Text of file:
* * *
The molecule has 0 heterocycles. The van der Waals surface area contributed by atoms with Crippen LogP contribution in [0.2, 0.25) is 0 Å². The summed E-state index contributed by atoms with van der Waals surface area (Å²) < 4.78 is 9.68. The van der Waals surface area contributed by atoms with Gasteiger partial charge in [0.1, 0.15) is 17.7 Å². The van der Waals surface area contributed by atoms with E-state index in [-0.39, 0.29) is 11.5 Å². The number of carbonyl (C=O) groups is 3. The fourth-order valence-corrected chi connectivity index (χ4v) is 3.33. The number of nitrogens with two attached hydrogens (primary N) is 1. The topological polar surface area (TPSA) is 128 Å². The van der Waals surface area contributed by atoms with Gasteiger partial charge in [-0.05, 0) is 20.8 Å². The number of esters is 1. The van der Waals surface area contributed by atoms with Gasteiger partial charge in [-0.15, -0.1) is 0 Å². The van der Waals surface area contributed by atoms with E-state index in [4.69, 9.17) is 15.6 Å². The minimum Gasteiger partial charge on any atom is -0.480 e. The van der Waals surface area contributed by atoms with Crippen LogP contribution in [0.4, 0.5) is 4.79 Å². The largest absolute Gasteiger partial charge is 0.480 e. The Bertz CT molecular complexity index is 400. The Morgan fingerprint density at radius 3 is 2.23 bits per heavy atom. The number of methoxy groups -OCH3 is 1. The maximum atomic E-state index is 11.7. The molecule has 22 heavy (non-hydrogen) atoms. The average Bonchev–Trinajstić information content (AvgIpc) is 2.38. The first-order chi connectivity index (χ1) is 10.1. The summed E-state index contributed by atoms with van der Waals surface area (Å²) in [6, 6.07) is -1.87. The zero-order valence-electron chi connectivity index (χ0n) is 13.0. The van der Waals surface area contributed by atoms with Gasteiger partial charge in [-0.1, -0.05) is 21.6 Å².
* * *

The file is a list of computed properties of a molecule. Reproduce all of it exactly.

The molecule has 0 heterocycles. The van der Waals surface area contributed by atoms with Crippen LogP contribution in [0.2, 0.25) is 0 Å². The summed E-state index contributed by atoms with van der Waals surface area (Å²) < 4.78 is 9.68. The van der Waals surface area contributed by atoms with Gasteiger partial charge in [0.1, 0.15) is 17.7 Å². The van der Waals surface area contributed by atoms with E-state index in [-0.39, 0.29) is 11.5 Å². The number of carbonyl (C=O) groups is 3. The fourth-order valence-corrected chi connectivity index (χ4v) is 3.33. The number of nitrogens with two attached hydrogens (primary N) is 1. The topological polar surface area (TPSA) is 128 Å². The van der Waals surface area contributed by atoms with Gasteiger partial charge in [-0.05, 0) is 20.8 Å². The number of esters is 1. The van der Waals surface area contributed by atoms with Gasteiger partial charge in [-0.15, -0.1) is 0 Å². The van der Waals surface area contributed by atoms with E-state index in [4.69, 9.17) is 15.6 Å². The minimum Gasteiger partial charge on any atom is -0.480 e. The van der Waals surface area contributed by atoms with Crippen LogP contribution in [0.4, 0.5) is 4.79 Å². The largest absolute Gasteiger partial charge is 0.480 e. The Bertz CT molecular complexity index is 400. The Morgan fingerprint density at radius 3 is 2.23 bits per heavy atom. The number of methoxy groups -OCH3 is 1. The maximum atomic E-state index is 11.7. The molecule has 22 heavy (non-hydrogen) atoms. The average Bonchev–Trinajstić information content (AvgIpc) is 2.38. The first-order chi connectivity index (χ1) is 10.1. The summed E-state index contributed by atoms with van der Waals surface area (Å²) in [6, 6.07) is -1.87. The zero-order valence-electron chi connectivity index (χ0n) is 13.0. The van der Waals surface area contributed by atoms with Gasteiger partial charge in [-0.1, -0.05) is 21.6 Å².